|Fuel economy for last 30 years|
Despite improvements in the efficiency of technologies, model year 2005 light-duty vehicles in the US are estimated to average 21.0 mpg, eking out just a 0.2 mpg improvement over 2004, according to the EPA.
The data, published in the just-released annual report on automotive technology and fuel economy trends, highlights that fuel economy has been essentially flat for the past dozen years, although the size and power of the vehicles sold has increased dramatically.
In other words, the efficiencies of new technology are applied to creating vehicles (in an aggregate view) with roughly equivalent fuel consumption, but that are bigger and more powerful.
|Vehicle weight in tons times fuel economy|
The chart to the right (Click to enlarge) plots the ton-mpg (weight in tons times fuel economy) of vehicles since 1975.
Improvements in actual fuel economy of light-duty vehicles peaked in 1987 at a combined average 22.1 mpg, and has since declined some 5% due both to the increasing size and power of vehicles in each succeeding model year, and to the increasing mix of trucks and SUVs in the fleet.
On the basis of ton-mpg, however, improvements have been steady over the past 30 years, rising from an average 26.9 ton-mpg in 1975 to 43.2 ton-mpg in 2005. (There is also less of a gap, as you might expect, beween cars and trucks when viewed on this basis.)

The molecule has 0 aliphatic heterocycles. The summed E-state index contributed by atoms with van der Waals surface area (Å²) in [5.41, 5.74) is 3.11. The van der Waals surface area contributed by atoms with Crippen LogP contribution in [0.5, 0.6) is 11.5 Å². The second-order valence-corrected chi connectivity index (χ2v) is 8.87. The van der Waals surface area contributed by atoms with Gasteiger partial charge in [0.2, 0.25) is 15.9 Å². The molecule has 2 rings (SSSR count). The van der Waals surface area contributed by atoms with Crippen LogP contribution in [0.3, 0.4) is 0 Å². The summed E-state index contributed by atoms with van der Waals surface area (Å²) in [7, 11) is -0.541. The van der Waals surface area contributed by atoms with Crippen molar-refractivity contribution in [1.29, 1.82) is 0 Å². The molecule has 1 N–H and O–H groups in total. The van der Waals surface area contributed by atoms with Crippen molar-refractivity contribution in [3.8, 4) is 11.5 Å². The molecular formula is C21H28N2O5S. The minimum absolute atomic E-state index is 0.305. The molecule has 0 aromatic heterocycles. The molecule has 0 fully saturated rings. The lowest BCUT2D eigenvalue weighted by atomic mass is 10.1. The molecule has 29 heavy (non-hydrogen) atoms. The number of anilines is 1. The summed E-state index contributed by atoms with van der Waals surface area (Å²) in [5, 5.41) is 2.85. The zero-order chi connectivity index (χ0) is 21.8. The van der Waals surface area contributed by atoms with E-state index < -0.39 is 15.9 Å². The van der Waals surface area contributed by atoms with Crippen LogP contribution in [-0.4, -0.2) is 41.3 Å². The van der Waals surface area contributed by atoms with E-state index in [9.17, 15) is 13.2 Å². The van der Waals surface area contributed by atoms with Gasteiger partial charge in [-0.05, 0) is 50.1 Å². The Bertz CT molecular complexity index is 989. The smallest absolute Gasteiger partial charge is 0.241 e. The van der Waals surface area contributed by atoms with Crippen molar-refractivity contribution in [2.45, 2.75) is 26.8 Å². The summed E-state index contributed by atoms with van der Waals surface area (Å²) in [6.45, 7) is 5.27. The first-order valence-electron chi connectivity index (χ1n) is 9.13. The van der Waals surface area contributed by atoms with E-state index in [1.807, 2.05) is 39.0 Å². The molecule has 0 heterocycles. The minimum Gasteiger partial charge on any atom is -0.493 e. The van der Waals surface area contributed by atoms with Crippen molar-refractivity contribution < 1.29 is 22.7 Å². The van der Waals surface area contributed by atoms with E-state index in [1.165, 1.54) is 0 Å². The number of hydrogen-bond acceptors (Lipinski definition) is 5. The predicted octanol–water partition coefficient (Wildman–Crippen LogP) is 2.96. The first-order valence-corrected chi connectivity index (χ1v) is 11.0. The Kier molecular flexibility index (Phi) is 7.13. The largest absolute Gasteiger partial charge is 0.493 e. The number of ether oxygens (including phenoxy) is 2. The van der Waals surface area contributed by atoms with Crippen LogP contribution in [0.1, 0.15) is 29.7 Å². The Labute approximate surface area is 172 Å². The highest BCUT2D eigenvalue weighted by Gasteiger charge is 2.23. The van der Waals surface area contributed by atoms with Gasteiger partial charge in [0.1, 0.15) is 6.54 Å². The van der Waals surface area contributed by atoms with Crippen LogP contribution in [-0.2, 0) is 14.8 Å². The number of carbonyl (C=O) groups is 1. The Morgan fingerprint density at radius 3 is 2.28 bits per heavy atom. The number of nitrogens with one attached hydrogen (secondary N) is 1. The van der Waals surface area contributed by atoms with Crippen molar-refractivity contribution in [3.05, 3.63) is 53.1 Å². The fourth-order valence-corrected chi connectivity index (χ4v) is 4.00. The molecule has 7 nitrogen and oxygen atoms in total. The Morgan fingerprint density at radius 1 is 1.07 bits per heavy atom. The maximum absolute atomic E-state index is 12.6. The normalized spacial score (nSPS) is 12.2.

|Vehicle Weight and Acceleration|
Another view of the situation comes from the next chart (at right, Click to enlarge) that plots vehicle weight and acceleration time for the model years 1975 through 2005.
Reductions in weight and power, and increases in fuel economy, all maximized in response to the series of oil crises in the 1970s and early 1980s that culminated with the Iranian revolution.
Since then, we have steadily moved back toward heavier, more powerful vehicles, although advances in vehicle and engine technology managed to maintain the baseline fuel economy gains made during the 1980s.
Objectively, that level of fuel economy is grossly inadequate, given the geopolitical, geological and environmental constraints and issues we face today.
Ironically, the report comes right when the House and Senate are voting on a consolidated version of the energy bill—a bill that makes no quantitative advances in fuel economy regulations and that neglects short-term initiatives that could substantially alter that figure.